Another role they fulfill is Beach-101. “We get a lot of tourists in the store who want to surf or SUP but have never been in the ocean,” said Manny. “We try to indoctrinate them when we can. If the children are particularly thin, we put them in rash guards or wetsuits to keep warm. We tell them to take their SUPs into the bay for an easier experience. Then we explain to the kids about the Stingray Shuffle, so they don’t ruin their first beach experience by stepping on a stingray. The whole idea is to help them have a good experience, and one to remember.”

Island Surf has been likened to Coro-Mart, a one-stop-shop that once served Coronadans on the island. “I don’t mind that sort of comparison,” said Manny. “Coro-Mart was a huge success, and their entire business model was based on word of mouth promotions, friendly and consistent service, and being there when they were needed. All of those things describe Island Surf.”

When Bob Duryea died two years ago, there was a box of photos and letters that ended up in Manny’s hands. “These were photos of and letters from adults who had once worked for Du-Ray as kids in the surf shop. They went on to be successful as pilots, attorneys, brokers and war heroes. And yet, they never forgot Du-Ray. That meant a lot to him, right up until his dying day.

Joe Cowan (left) and Eric Van Buren, who create much of the daily magic at Island Surf. Photo by Joe Ditler.

“One of the greatest feelings in my heart is for the kids who have worked for me over the years. I too have seen them grow up to become doctors, lawyers, Navy fighter pilots and officers, school teachers, SEAL Team members – just as Du-Ray did. All you can do is try and be the best role model you can to the kids around you. Just as Du-Ray, Velzy and Takayama were for me, I try to fill that role for the kids around me today. It’s a birthright of the store, but I take great pride in the accomplishments of these kids. That’s the legacy of Island Surf, and one I’m proud to have inherited. It’s the greatest part of my job.”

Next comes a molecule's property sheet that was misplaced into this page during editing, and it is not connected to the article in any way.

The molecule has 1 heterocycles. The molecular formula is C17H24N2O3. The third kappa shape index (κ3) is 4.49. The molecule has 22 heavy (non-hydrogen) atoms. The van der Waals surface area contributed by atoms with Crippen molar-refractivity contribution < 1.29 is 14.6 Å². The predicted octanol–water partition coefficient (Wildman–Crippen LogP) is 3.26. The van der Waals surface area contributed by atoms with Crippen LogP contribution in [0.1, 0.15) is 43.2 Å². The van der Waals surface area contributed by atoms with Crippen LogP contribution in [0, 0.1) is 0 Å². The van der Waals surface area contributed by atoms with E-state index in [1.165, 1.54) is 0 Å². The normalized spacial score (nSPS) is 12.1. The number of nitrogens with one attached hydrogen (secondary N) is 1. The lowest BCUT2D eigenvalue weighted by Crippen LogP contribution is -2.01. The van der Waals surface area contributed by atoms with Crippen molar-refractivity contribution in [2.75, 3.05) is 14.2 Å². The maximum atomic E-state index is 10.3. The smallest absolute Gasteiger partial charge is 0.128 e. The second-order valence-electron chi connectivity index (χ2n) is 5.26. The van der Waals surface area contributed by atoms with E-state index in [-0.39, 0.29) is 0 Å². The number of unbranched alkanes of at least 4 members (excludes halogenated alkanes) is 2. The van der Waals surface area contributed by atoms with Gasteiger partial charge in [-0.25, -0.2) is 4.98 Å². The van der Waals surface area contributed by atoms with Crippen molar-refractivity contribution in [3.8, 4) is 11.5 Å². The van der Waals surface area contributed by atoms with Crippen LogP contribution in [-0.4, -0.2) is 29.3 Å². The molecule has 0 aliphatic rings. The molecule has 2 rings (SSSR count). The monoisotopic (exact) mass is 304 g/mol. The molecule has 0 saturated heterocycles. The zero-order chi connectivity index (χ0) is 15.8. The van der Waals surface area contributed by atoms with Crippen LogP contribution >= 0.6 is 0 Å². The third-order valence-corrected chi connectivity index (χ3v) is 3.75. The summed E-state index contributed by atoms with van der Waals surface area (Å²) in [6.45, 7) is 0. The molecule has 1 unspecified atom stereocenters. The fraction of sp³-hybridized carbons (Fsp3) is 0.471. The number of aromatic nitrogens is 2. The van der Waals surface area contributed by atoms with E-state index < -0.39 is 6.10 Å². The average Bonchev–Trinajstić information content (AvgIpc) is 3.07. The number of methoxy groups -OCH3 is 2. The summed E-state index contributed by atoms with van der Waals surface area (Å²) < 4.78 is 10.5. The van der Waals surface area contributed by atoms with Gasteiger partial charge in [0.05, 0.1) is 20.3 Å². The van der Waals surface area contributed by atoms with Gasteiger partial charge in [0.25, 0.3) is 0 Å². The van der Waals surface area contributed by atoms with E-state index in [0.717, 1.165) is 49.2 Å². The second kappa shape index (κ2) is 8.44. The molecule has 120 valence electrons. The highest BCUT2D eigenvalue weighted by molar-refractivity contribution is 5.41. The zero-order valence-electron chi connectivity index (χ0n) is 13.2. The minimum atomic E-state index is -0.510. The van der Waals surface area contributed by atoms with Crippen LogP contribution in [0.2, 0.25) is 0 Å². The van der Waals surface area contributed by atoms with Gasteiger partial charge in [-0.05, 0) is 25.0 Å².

Manny surfing The Rock in Cabo San Lucas. Photo by Courtney Granillo.

On September 7, Manny will sponsor the Island Surf Paddleboard Relay, benefiting the Coronado Yacht Club Junior Sailing Program. The event will take place at Coronado Yacht Club.

Island Surf is located at 1009 Orange Avenue. Hours are flexible depending on the season. Winter hours are 10-6 daily. In the summer they open a little earlier and stay open a bit later. For more information on the store or the upcoming Island Surf Paddleboard Relay, call (619) 435-1527, or visit www.islandsurfcoronado.com.

This article was created by Part-Time PR, serving all of Coronado’s public relations needs. To find out how your company can make more noise in the community, write or call josephditler@san.rr.com or (619) 435-0767.

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Joe Ditler
Joe Ditler is a professional writer, publicist and Coronado historian. Formerly a writer with the Los Angeles Times, he has been published in magazines and newspapers throughout North America and Europe. He also owns Part-Time PR (a subsidiary of Schooner or Later Promotions), specializing in helping Coronado businesses reach larger audiences with well-placed public relations throughout the greater San Diego County. He writes obituaries and living-obituaries under the cover "Coronado Storyteller." To find out more, write or call joeditler@gmail.com, or (619) 742-1034.